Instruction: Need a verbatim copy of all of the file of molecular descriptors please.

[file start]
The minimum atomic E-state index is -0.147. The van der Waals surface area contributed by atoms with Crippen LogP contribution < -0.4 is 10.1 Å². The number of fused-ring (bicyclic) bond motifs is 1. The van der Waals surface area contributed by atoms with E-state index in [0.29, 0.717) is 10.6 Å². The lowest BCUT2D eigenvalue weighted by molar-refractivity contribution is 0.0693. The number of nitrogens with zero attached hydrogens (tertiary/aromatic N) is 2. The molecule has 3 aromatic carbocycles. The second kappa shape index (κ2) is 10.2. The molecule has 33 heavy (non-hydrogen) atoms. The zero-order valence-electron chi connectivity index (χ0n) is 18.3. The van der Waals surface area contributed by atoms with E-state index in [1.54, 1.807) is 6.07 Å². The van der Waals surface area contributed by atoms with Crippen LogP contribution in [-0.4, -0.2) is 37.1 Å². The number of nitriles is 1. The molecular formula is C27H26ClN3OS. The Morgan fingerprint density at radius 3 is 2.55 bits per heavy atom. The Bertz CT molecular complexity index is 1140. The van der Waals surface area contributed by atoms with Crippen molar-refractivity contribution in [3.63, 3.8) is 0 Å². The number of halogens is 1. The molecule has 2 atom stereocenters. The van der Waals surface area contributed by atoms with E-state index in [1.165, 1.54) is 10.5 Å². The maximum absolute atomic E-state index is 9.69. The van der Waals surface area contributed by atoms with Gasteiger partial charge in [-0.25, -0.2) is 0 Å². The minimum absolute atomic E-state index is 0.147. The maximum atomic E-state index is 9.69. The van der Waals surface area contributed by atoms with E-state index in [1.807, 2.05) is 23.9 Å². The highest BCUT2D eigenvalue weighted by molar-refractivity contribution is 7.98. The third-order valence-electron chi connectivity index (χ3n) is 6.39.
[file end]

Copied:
The minimum atomic E-state index is -0.147. The van der Waals surface area contributed by atoms with Crippen LogP contribution < -0.4 is 10.1 Å². The number of fused-ring (bicyclic) bond motifs is 1. The van der Waals surface area contributed by atoms with E-state index in [0.29, 0.717) is 10.6 Å². The lowest BCUT2D eigenvalue weighted by molar-refractivity contribution is 0.0693. The number of nitrogens with zero attached hydrogens (tertiary/aromatic N) is 2. The molecule has 3 aromatic carbocycles. The second kappa shape index (κ2) is 10.2. The molecule has 33 heavy (non-hydrogen) atoms. The zero-order valence-electron chi connectivity index (χ0n) is 18.3. The van der Waals surface area contributed by atoms with E-state index in [1.54, 1.807) is 6.07 Å². The van der Waals surface area contributed by atoms with Crippen LogP contribution in [-0.4, -0.2) is 37.1 Å². The number of nitriles is 1. The molecular formula is C27H26ClN3OS. The Morgan fingerprint density at radius 3 is 2.55 bits per heavy atom. The Bertz CT molecular complexity index is 1140. The van der Waals surface area contributed by atoms with Crippen molar-refractivity contribution in [3.63, 3.8) is 0 Å². The number of halogens is 1. The molecule has 2 atom stereocenters. The van der Waals surface area contributed by atoms with E-state index in [1.165, 1.54) is 10.5 Å². The maximum absolute atomic E-state index is 9.69. The van der Waals surface area contributed by atoms with Gasteiger partial charge in [-0.25, -0.2) is 0 Å². The minimum absolute atomic E-state index is 0.147. The maximum atomic E-state index is 9.69. The van der Waals surface area contributed by atoms with E-state index in [1.807, 2.05) is 23.9 Å². The highest BCUT2D eigenvalue weighted by molar-refractivity contribution is 7.98. The third-order valence-electron chi connectivity index (χ3n) is 6.39.